What new weapons Ukraine can get in 2024
And what else is really important not to forget when talking about weapons for the Ukrainian Defense Forces
Defense Express writes about this.
Last year, Ukrainian pilots and technicians finally started training with the allies, and different countries agreed to give Ukraine their aircraft - namely Denmark, the Netherlands, Norway and Belgium.
This year, we are likely to witness a truly historic event when the first F-16 multifunctional fighters will enter service with the Ukrainian army. Moreover, the preparation of the first batch of 18 aircraft from the Netherlands has already begun. And this is actually one of the most complex weapons Ukraine has ever received from the allies, including infrastructure preparation, airfield protection, and further aircraft operation and maintenance.
The question of how to modernize the F-16 for Ukraine remains relevant in the context of the aircraft transfer, as well as, of course, what kind of weapons and in what quantities will be provided by Ukraine’s allies as part of defense assistance.
On the one hand, these long-range missiles were fairly included in the list of weapons Ukraine first received in 2023. However, it was a version with a cluster warhead and a range of only 165 km. Therefore, in 2024, the issue of transferring a version of ATACMS missiles with a range of 300 km to the Ukrainian Armed Forces remains relevant, especially since in November, US Secretary of Defense Lloyd Austin hinted at the transfer of additional long-range weapons.
But even if the Americans eventually give the 'green light' to transfer these missiles to Ukraine, the military will have to carefully choose the targets for ATACMS, because the number of missiles is likely to be quite limited.
First, the Germans said that the transfer of TAURUS would be relevant only if the United States provided Ukraine with ATACMS. Later, they talked about the issue of "reprogramming" the missiles to reduce their range and prevent Ukraine from using them to strike at Russian territory.
There was also talk of extended delivery times if the missiles were adapted for launch from Su-24M, supposedly because in addition to the two months needed to "bolt the missiles on," another four months would be spent on training.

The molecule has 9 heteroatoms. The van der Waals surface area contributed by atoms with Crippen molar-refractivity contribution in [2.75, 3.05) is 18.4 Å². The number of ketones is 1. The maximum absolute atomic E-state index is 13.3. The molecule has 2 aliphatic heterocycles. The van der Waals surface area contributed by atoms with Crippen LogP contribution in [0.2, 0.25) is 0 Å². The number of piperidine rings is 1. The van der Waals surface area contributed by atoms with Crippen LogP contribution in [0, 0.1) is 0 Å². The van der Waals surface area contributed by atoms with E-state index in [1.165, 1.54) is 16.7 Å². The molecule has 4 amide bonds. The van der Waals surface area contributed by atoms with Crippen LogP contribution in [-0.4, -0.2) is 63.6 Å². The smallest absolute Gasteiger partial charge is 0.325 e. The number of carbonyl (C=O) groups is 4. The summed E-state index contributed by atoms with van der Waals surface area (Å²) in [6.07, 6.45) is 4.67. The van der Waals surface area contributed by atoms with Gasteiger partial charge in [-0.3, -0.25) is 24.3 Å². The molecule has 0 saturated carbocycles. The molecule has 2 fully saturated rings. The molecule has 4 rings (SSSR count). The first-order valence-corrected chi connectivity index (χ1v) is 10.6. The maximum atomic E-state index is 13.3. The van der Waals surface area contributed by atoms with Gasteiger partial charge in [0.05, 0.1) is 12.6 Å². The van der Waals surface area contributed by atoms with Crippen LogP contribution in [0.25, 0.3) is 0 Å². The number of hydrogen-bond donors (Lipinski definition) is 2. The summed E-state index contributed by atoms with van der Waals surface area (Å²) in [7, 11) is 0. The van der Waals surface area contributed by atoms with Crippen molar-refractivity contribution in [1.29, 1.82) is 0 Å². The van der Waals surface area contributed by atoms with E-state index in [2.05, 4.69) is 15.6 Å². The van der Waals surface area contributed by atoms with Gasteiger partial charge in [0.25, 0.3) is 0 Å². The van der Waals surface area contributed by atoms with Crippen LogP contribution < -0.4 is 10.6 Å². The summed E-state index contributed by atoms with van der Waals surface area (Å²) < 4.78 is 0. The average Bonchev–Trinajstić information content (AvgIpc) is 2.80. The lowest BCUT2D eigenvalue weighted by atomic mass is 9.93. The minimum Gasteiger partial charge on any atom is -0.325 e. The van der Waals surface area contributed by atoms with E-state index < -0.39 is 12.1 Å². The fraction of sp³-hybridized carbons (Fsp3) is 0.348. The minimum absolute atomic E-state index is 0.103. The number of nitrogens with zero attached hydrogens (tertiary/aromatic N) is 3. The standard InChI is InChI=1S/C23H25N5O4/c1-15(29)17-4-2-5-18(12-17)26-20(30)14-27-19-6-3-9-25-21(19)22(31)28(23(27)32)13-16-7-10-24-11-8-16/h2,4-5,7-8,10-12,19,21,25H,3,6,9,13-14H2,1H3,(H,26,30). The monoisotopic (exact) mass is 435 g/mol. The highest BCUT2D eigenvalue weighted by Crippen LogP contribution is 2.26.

In fact, the reason why Germany is postponing the transfer of these missiles is the actual number of combat-ready TAURUS, which has been announced as being in the range of several hundred missiles.
Almost a year has passed since the United States first officially announced the transfer of this combination of missile and precision bomb from Saab and Boeing. And while initially the timeline was constantly shifted to 2023, in late November it was announced that the first batch of weapons would be delivered in 2024.
As previously reported, this month Ukraine is supposed to receive a secret missile with a range of 300 km and a warhead of 100 kg, and this combination is quite atypical.
Among the options, one can consider, for example, the AGM-88G AARGM-ER with a range of 300 km and a 30 kg smaller warhead than the WAU-7/B (70 kg). But it is possible, of course, that this could be a new missile.
THAAD and other weapons
In early December, it was reported that the Ukrainian Defense Ministry presented a new list of weapons needed by Ukraine's Defense Forces, including Abrams tanks, 155-mm ammunition, Abrams artillery systems, F-16s, ATACMS, etc.
But there were also new names, such as the THAAD missile defense system, the F-18, and even the C-17 Globemaster and C-130 Super Hercules. There were also helicopters, Apache and Black Hawk, and three types of drones from General Atomics, in particular the MQ-9B Sky Guardian. And although, of course, this entire list is unlikely to be actively discussed this year, let alone transferred, the helicopters are a very important issue for strengthening Ukraine's army.
In conclusion, Defense Express notes that the new weapons such as airplanes, helicopters, long-range missiles, etc. are indeed what the Ukrainian Defense Forces need to effectively counter the Russian occupation forces. However, behind the new names, the current needs should not be forgotten, and this is a rather extensive list - from ammunition for various weapons to various armored vehicles, including IFVs like Bradley, engineering vehicles, tanks, etc. And no weapon alone is a "game changer."